Assignment
Your charge is to
• Build and explain a prototype model
• Use your model to recommend a schedule of burning and, if necessary buying fuels
• Use your model and its results to offer:
o any further guidance on the impact of the costs of the fuels in particular, since these are futures prices, the effects of any drops in price
o any insights you can into the issues of FGD and sulphur-trading
Data
Table 1: Characteristics of Fuels
Fuel Pricea Calorific value SO2
£/tonne GJoules per tonne %b
Coal: Stockpile 42.56 25.81 1.38%
Coal: Columbian 43.93 25.12 0.70%
Coal: Russian 43.80 24.50 0.35%
Coal: Scottish 42.00 26.20 1.72%
Wood chips 73.77 18.00 0.01%
aconstant fuel prices for the period June- October 2005
ba coal with an SO2 rating of 1% will produce 0.01 tonne of SO2 for each tonne of the fuel burnt
Table 2: Future Electricity Prices
Electricity Market
Forward Prices June July August September October
Period: £ per MWh £ per MWh £ per MWh £ per MWh £ per MWh
WeekdayPeak 36.00 36.35 37.65 38.35 43.70
Weekday Off-peak 27.00 27.00 28.20 28.50 31.70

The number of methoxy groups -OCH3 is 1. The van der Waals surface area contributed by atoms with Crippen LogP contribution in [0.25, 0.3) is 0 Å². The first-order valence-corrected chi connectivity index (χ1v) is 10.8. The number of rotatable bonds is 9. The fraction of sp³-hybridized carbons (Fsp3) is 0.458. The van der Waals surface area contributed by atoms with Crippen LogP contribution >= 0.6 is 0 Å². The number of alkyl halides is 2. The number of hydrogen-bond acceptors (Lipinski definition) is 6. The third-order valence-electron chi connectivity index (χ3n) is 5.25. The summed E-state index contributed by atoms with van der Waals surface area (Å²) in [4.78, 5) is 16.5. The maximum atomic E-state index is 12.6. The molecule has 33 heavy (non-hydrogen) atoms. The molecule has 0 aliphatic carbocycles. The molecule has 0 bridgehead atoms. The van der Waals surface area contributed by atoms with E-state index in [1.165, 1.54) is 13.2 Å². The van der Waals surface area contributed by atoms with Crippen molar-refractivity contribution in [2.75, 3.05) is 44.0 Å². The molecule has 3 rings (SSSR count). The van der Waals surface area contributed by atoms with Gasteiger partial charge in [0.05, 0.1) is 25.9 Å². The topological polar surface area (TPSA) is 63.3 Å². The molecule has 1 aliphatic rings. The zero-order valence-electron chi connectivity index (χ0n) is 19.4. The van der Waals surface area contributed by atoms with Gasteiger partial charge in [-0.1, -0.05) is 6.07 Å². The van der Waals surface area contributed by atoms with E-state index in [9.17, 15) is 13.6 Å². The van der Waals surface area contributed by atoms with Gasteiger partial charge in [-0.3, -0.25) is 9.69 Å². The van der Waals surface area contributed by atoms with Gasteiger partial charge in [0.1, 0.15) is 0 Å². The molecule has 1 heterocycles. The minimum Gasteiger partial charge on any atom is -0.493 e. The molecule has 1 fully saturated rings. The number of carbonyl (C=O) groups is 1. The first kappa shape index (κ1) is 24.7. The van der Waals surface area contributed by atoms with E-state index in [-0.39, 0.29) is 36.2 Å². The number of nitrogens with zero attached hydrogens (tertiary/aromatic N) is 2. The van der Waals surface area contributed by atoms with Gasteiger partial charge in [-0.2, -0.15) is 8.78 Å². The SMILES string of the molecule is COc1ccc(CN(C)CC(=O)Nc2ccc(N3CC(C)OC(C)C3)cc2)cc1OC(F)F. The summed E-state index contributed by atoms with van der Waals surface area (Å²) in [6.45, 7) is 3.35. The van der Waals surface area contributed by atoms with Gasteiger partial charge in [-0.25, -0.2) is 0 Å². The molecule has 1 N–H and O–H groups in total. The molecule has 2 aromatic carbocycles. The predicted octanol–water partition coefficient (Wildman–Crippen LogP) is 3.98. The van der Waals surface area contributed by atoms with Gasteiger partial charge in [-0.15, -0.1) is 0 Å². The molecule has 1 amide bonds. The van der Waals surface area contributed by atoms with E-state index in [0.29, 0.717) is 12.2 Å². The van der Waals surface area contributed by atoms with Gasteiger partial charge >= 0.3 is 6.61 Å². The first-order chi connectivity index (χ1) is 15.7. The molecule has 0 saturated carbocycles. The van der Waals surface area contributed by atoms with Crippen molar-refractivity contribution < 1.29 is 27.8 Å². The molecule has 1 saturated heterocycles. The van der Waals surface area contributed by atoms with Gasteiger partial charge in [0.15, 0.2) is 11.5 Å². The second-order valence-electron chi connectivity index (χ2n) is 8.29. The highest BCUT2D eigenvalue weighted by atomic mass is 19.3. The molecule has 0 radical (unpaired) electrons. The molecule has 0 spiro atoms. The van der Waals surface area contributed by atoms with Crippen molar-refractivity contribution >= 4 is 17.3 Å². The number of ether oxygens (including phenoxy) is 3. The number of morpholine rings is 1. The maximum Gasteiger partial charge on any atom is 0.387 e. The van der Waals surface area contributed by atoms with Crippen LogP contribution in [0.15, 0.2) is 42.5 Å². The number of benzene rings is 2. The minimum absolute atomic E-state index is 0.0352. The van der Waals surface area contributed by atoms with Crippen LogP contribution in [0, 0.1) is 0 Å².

WeekendPeak 33.50 34.30 35.65 35.80 38.70
Weekend Off-peak 26.20 26.30 27.50 27.65 30.10
Table 3: Currency Conversiona
British pound per US Dollar 1.0000
British pound per Euro 0.6667
aconstant exchange rates for the period June- October 2005
About the contributors
Dr Nathan Proudlove, Senior Lecturer in Operational Research at Manchester Business School, University of Manchester, UK.
Dr. Cathy McClay, former Business Strategy Manager at First Hydro, a part of International Power Plc. She now works for Eon.
Appendix
CO2 trading
• Companies are allocated a CO2 emission limit by Government. The EU emissions trading scheme allows companies to sell unused CO2 allowance, or purchase further emission allowance from a market. The result is that in this case all CO2 emissions from the plant should be costed at the tradable value (the company’s allowance can be considered to have been used elsewhere or earlier in the year)
• Background information can be found atwww.defra.gov.uk/environment/climatechange/trading/index.htm [accessed 10 Feb 2006]
sulphur bubble
• The ‘sulphur bubble’ is assigned by Government, as part of the Large Combustion Plant Directive agreed by the European Parliament; www.defra.gov.uk/environment/airquality/lcpd/ [accessed 10 Feb 2006]
ROC
• “The Obligation requires suppliers to source an annually increasing percentage of their sales from renewables. For each megawatt hour of renewable energy generated, a tradable certificate called a Renewables Obligation Certificate (ROC) is issued.”
• Background information can be found atwww.dti.gov.uk/renewables/renew_2.2.2.htm [accessed 10 Feb 2006]